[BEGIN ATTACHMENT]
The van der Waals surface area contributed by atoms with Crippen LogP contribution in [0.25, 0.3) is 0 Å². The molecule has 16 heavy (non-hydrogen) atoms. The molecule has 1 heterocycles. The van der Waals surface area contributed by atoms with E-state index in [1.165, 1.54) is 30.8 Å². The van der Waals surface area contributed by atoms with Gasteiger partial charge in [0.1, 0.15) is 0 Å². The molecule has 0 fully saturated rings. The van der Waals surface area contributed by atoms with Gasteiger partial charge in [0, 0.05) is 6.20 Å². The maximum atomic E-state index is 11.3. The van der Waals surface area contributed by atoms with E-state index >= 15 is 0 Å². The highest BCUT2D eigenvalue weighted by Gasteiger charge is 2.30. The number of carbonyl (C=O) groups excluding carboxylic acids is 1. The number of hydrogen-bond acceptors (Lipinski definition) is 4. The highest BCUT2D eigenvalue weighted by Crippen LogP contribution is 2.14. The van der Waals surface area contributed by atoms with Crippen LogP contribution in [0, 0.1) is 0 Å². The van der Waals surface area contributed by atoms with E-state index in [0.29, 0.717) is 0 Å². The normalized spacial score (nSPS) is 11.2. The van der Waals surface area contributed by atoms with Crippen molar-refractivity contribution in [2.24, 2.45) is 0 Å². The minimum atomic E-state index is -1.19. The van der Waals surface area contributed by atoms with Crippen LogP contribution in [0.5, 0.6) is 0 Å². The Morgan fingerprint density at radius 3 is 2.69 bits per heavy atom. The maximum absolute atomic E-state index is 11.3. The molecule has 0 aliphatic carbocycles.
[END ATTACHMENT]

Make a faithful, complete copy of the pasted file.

The van der Waals surface area contributed by atoms with Crippen LogP contribution in [0.25, 0.3) is 0 Å². The molecule has 16 heavy (non-hydrogen) atoms. The molecule has 1 heterocycles. The van der Waals surface area contributed by atoms with E-state index in [1.165, 1.54) is 30.8 Å². The van der Waals surface area contributed by atoms with Gasteiger partial charge in [0.1, 0.15) is 0 Å². The molecule has 0 fully saturated rings. The van der Waals surface area contributed by atoms with Gasteiger partial charge in [0, 0.05) is 6.20 Å². The maximum atomic E-state index is 11.3. The van der Waals surface area contributed by atoms with E-state index >= 15 is 0 Å². The highest BCUT2D eigenvalue weighted by Gasteiger charge is 2.30. The number of carbonyl (C=O) groups excluding carboxylic acids is 1. The number of hydrogen-bond acceptors (Lipinski definition) is 4. The highest BCUT2D eigenvalue weighted by Crippen LogP contribution is 2.14. The van der Waals surface area contributed by atoms with Crippen LogP contribution in [0, 0.1) is 0 Å². The van der Waals surface area contributed by atoms with E-state index in [0.29, 0.717) is 0 Å². The normalized spacial score (nSPS) is 11.2. The van der Waals surface area contributed by atoms with Crippen molar-refractivity contribution in [2.24, 2.45) is 0 Å². The minimum atomic E-state index is -1.19. The van der Waals surface area contributed by atoms with Crippen LogP contribution in [0.5, 0.6) is 0 Å². The Morgan fingerprint density at radius 3 is 2.69 bits per heavy atom. The maximum absolute atomic E-state index is 11.3. The molecule has 0 aliphatic carbocycles.